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Microsoft: Does it pay to be safe?

An executive says the software maker is considering charging for extra security options and admits that the company didn't move on security until customers were ready to pay for it.

PARIS--Microsoft is considering charging for additional security options and acknowledges that it didn't move on security until customers were ready to pay for it.

The company "may offer new security abilities on a paid basis," Microsoft Chief Technical Officer Craig Mundie said here at this week's RSA Conference on tech security. Such a possibility is one of many under consideration within Microsoft's security business unit, recently set up under its own vice president, Mike Nash.

The idea is still only hypothetical, but it represents an acknowledgement that Microsoft sees security not only as a necessary condition to reassure existing and future customers, but also as a potential source of revenue.

Speaking to CNET at a Gartner conference in Orlando, Fla., Microsoft CEO Steve Ballmer clarified Mundie's statement.

Ballmer said Microsoft has a group chartered with developing additional security products. Currently, he said, there is no plan in place to charge customers a fee for additional security services. But Microsoft most likely will introduce new security software, similar to its existing firewall software.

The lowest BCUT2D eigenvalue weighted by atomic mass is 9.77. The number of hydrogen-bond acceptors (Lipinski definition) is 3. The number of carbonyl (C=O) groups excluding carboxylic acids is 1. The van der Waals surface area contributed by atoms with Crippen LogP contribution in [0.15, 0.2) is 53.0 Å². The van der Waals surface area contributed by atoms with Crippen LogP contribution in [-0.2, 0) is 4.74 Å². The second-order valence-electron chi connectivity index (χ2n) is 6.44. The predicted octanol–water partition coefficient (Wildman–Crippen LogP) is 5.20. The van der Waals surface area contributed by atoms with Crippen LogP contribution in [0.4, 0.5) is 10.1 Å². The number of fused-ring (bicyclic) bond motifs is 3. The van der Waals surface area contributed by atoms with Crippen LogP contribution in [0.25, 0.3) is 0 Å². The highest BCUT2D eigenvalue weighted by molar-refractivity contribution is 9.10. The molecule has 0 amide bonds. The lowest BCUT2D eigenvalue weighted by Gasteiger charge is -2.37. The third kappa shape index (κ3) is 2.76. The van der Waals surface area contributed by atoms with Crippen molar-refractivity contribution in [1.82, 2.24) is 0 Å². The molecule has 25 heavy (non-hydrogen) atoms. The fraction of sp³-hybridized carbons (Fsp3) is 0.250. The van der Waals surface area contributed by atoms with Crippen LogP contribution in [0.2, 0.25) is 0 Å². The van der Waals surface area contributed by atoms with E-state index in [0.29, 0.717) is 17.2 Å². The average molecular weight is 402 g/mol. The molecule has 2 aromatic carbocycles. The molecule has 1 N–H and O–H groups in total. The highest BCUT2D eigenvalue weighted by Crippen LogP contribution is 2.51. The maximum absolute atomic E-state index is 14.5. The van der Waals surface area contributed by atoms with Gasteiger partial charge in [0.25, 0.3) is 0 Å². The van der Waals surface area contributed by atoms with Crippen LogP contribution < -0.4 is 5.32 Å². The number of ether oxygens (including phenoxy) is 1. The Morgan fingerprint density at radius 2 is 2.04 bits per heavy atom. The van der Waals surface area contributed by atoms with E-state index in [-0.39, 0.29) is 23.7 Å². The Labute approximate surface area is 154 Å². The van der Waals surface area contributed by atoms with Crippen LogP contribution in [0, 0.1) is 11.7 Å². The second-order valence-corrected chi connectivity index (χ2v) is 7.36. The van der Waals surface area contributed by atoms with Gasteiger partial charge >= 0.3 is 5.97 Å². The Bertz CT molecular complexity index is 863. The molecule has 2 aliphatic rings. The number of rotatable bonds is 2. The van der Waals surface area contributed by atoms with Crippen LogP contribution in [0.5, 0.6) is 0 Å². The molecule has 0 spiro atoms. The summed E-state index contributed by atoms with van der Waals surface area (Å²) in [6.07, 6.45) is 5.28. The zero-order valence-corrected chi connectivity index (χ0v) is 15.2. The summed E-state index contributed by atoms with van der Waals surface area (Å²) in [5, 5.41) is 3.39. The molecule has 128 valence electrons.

In presenting Microsoft's secure-computing initiative, Mundie defended the company's reluctance to follow through and accept legal responsibility for the security of its products.

"If we took that responsibility, say for a big contract at Airbus, I would have to take out a giant insurance policy from Lloyds or another insurance broker, and pay a giant invoice," said Mundie. "The product would then cost not 50 euros, but 50 million."

Legal liability would cost the customer greatly, he said, and contracts like the one he described were the exact opposite of the usual situation. "In such a situation, the computer must not change, and only technicians could touch it. This is the antithesis of the general-purpose, mass-market business."

Windows runs an arbitrary set of applications in an arbitrary configuration with arbitrary devices, Mundie said. "The operating system is designed to run on machines that are not designed yet."

Although Microsoft could demand that it create the drivers for all hardware, the industry would not accept that. "Each time we accede to the reality of the industry, we accede to the problem," Mundie said.

Asked why it has taken Microsoft 25 years to put secure computing at the forefront of its efforts, he said it's "because customers wouldn't pay for it until recently."

Admitting this was a flippant answer to a flippant question, Mundie said that chief information officers had only recently begun to demand security and that it is only in the last 10 years that Microsoft has attempted to play in the security-heavy worlds of banking payroll and networked systems.'s Mike Ricciuti contributed to this report from Orlando. ZDNet UK's Peter Judge reported from Paris.